Whether it’s a shaman-led ayahuasca retreat or a virtual reality immersive experience, psychedelics are shifting the way we treat PTSD. And it’s opened up a whole new world of possibilities.
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Psychedelics: from ancient rituals to modern medicine
Psychedelics are nothing new in the larger scale of human history. Humans have been using them as long as we’ve been alive—in “shaman and pagan subcultures; African native religions; Bwiti Cult; South American native religions; Amazon Cultures; Central American Culture,” and more.
Psychedelics haven’t reached mainstream status to the point of having their medical uses recognized by the federal government—but they’re well on their way.
“Some of the most prominent universities in the world are studying four substances in particular: psilocybin, ketamine, MDMA and LSD.”New York Times
“MDMA,” for instance, “…is on course to be approved for the treatment of post-traumatic stress disorder (PTSD) within the next year or two.” And “synthetic forms of psilocybin, the active compound in magic mushrooms, were given ‘breakthrough’ designation by the FDA in 2018, allowing for fast-tracking of drug trials.”
With research showing their efficacy in helping with addiction, PTSD, and even anxiety & depression in terminally ill patients—we’ve only just begun to scratch the surface of psychedelics & their possible therapeutic applications.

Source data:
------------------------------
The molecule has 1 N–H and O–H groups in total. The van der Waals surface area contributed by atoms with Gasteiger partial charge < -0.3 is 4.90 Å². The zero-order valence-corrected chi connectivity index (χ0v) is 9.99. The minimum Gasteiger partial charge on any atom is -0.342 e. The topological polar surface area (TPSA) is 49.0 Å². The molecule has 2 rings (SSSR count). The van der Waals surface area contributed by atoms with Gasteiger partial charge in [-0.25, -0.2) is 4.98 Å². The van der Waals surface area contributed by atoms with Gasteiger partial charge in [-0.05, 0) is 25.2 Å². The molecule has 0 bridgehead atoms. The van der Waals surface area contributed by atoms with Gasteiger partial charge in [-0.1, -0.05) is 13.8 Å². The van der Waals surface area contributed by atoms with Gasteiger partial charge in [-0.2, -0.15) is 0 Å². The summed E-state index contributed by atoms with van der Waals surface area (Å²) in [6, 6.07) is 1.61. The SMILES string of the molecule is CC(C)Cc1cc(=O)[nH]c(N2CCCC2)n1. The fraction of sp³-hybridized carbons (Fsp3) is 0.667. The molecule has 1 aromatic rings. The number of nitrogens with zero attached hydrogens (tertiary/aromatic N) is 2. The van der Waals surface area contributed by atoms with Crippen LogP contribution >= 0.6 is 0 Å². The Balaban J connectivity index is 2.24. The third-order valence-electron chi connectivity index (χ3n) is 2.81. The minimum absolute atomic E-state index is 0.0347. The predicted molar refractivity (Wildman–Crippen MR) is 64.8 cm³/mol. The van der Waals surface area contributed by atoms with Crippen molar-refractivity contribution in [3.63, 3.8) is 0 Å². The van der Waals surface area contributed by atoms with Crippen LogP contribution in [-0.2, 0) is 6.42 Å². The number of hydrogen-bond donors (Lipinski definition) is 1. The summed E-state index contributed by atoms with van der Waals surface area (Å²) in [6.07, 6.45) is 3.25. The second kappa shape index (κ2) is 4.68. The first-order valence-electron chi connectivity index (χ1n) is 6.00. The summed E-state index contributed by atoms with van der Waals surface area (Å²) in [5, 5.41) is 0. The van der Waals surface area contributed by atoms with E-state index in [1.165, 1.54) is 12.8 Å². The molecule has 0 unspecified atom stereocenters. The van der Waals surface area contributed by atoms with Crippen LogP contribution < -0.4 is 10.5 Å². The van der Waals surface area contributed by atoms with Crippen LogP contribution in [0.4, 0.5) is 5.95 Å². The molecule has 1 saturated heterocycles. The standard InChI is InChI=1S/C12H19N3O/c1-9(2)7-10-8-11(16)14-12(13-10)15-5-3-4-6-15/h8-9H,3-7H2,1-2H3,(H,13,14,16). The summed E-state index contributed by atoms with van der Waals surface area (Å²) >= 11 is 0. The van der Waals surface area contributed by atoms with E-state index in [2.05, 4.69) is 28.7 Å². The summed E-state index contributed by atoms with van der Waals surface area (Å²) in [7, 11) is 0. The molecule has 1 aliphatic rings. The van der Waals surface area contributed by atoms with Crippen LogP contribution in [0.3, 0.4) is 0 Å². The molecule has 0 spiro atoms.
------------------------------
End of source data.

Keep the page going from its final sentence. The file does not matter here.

This information has spread to a mainstream audience, helping practices like microdosing to skyrocket in popularity.
How can we market these practices to a mainstream audience?
As important as it is to educate your audience, the information won’t stick if we haven’t moved hearts and minds.
To see something that is new as ‘normal,’ the consumer needs to feel emotion. People open up to new ideas when they’re presented with human stories, as opposed to an infographic with statistics.
Results from the latest study on psychedelics in psychiatry won’t impact you as deeply as witnessing a Veteran in joyful tears—explaining how it’s helped his PTSD and he can finally live again.
Though still controversial to some, one thing is indisputable; psychedelics have promising scientific evidence and centuries of human history on their side. And this is true of many wellness practices that manage to stick around in that cultural zeitgeist (like plant-based eating and therapy)!
For more on wellness trends like these, see What Wellness Means to Consumers in 2022.
Virtual Reality: applying psychedelic science to technology
How about that segment of your audience that will never be open to trying psychedelics? Or simply can’t due to a health issue unrelated to their mental health?
Many don’t want to venture into something so far out of comfort zones, no matter how much it may help.
And scientists get that. So they’ve found the alternative.
Studies show that group VR experiences “diminish ego identity and increase one’s sense of connectedness” in a way comparable to psychedelics—so scientists and tech experts have come together to design immersive digital experiences based on these studies.
Brands like aNUma offer immersive group experiences that combine psychedelic science and virtual reality technology.
Psychedelics have never-ending potential—and Virtual Reality can bring the psychedelic experience into anyone’s therapeutic process.
Why keep up with psychedelic science & mental health studies?
To help audiences in the mental health industry, it’s imperative to stay in tune with scientific innovation. That way, as healthcare marketers, we can serve our communities with the best possible treatment options.
Send us an email here for help marketing your mental health service.